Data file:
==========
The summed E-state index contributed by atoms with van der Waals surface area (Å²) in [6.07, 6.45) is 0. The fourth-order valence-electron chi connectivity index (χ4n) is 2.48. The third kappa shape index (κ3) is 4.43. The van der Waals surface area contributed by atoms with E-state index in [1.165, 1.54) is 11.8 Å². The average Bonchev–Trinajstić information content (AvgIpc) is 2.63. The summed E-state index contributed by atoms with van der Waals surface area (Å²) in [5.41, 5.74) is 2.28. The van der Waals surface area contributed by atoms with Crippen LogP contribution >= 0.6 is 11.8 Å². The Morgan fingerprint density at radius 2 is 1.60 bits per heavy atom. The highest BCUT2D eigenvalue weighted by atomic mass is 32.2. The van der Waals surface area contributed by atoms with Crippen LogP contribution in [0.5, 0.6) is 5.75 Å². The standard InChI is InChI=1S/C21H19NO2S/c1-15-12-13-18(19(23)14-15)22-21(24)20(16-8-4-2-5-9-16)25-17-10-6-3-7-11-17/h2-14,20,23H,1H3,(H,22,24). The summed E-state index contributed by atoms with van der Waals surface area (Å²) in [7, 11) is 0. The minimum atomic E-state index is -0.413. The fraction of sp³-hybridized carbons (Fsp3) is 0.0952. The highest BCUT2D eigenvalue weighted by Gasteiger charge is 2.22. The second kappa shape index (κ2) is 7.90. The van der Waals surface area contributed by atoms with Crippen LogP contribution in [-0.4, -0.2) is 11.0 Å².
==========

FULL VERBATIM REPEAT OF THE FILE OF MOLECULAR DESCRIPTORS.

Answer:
The summed E-state index contributed by atoms with van der Waals surface area (Å²) in [6.07, 6.45) is 0. The fourth-order valence-electron chi connectivity index (χ4n) is 2.48. The third kappa shape index (κ3) is 4.43. The van der Waals surface area contributed by atoms with E-state index in [1.165, 1.54) is 11.8 Å². The average Bonchev–Trinajstić information content (AvgIpc) is 2.63. The summed E-state index contributed by atoms with van der Waals surface area (Å²) in [5.41, 5.74) is 2.28. The van der Waals surface area contributed by atoms with Crippen LogP contribution >= 0.6 is 11.8 Å². The Morgan fingerprint density at radius 2 is 1.60 bits per heavy atom. The highest BCUT2D eigenvalue weighted by atomic mass is 32.2. The van der Waals surface area contributed by atoms with Crippen LogP contribution in [0.5, 0.6) is 5.75 Å². The standard InChI is InChI=1S/C21H19NO2S/c1-15-12-13-18(19(23)14-15)22-21(24)20(16-8-4-2-5-9-16)25-17-10-6-3-7-11-17/h2-14,20,23H,1H3,(H,22,24). The summed E-state index contributed by atoms with van der Waals surface area (Å²) in [7, 11) is 0. The minimum atomic E-state index is -0.413. The fraction of sp³-hybridized carbons (Fsp3) is 0.0952. The highest BCUT2D eigenvalue weighted by Gasteiger charge is 2.22. The second kappa shape index (κ2) is 7.90. The van der Waals surface area contributed by atoms with Crippen LogP contribution in [-0.4, -0.2) is 11.0 Å².